A brave decision to move away from the Hollywood sanitised violence of popular media. If it fits with the context and characters then I'm not opposed to exposing myself to something closer approaching reality of consequence.
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  • Avatar for Nuclear-Vomit #13 Nuclear-Vomit 3 months ago
    I don't mind Ellie butchering those cultist trash. She just watched a dude get shanked big time. What is she gonna do? Hug them? How about an explosive arrow to the face instead?
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  • Avatar for jeffcorry #14 jeffcorry 3 months ago
    @internisus I can get what you’re saying, but I have to disagree on one major point. It is abolutely not silly to judge this game based on an “out of context” trailer. This is the material the developers chose to use to market their product. This is calculated and exactly what they want you to see. No accidents. They WANT to portray this level of violence. That’s disturbing to me.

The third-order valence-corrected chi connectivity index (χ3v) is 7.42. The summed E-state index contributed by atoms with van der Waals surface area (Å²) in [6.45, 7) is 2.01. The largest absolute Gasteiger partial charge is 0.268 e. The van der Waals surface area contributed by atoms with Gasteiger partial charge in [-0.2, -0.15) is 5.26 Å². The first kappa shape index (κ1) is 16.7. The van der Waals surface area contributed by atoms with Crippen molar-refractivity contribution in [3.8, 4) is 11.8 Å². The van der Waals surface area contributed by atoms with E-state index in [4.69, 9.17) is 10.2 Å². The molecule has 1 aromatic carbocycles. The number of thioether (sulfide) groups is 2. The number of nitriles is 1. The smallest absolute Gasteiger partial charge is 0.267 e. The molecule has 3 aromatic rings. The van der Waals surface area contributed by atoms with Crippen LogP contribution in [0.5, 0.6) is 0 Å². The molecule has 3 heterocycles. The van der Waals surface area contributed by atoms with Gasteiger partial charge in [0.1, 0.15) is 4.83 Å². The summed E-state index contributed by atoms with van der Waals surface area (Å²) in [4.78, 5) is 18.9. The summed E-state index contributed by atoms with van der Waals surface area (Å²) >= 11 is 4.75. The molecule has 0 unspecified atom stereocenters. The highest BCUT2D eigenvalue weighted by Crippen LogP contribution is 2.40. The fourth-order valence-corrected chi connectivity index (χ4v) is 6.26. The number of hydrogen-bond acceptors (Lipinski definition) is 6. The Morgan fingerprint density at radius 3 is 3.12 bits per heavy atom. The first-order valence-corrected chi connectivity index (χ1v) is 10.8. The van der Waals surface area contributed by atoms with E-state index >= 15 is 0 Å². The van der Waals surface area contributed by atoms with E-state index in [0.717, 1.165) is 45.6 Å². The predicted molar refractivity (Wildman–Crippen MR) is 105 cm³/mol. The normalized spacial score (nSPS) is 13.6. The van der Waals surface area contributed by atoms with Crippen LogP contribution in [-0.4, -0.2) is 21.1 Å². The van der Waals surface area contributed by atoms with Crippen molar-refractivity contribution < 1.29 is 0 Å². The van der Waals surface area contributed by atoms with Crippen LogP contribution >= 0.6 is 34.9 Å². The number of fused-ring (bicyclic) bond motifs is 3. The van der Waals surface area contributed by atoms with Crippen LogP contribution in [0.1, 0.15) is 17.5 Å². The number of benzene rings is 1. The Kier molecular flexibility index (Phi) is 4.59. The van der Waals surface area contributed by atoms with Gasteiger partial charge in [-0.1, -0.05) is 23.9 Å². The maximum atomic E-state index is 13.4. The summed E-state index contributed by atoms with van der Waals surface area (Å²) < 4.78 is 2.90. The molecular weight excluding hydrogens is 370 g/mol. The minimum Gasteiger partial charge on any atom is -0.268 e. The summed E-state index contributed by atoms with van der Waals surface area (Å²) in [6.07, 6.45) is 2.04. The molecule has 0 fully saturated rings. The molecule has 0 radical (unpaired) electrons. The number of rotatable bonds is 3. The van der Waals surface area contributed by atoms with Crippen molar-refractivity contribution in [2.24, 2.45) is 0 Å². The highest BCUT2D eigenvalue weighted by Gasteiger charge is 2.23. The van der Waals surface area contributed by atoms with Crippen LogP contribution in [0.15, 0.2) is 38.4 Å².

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  • Avatar for donkeyintheforest #15 donkeyintheforest 3 months ago
    I'm less put off by the "real violence" than the tired trope of everyone being horrible to each other after an apocalyptic event. I would much more prefer a game where everyone is working together in a gorgeous, overgrown world. Breath of the Wild was such a nice change.
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  • Avatar for MetManMas #16 MetManMas 3 months ago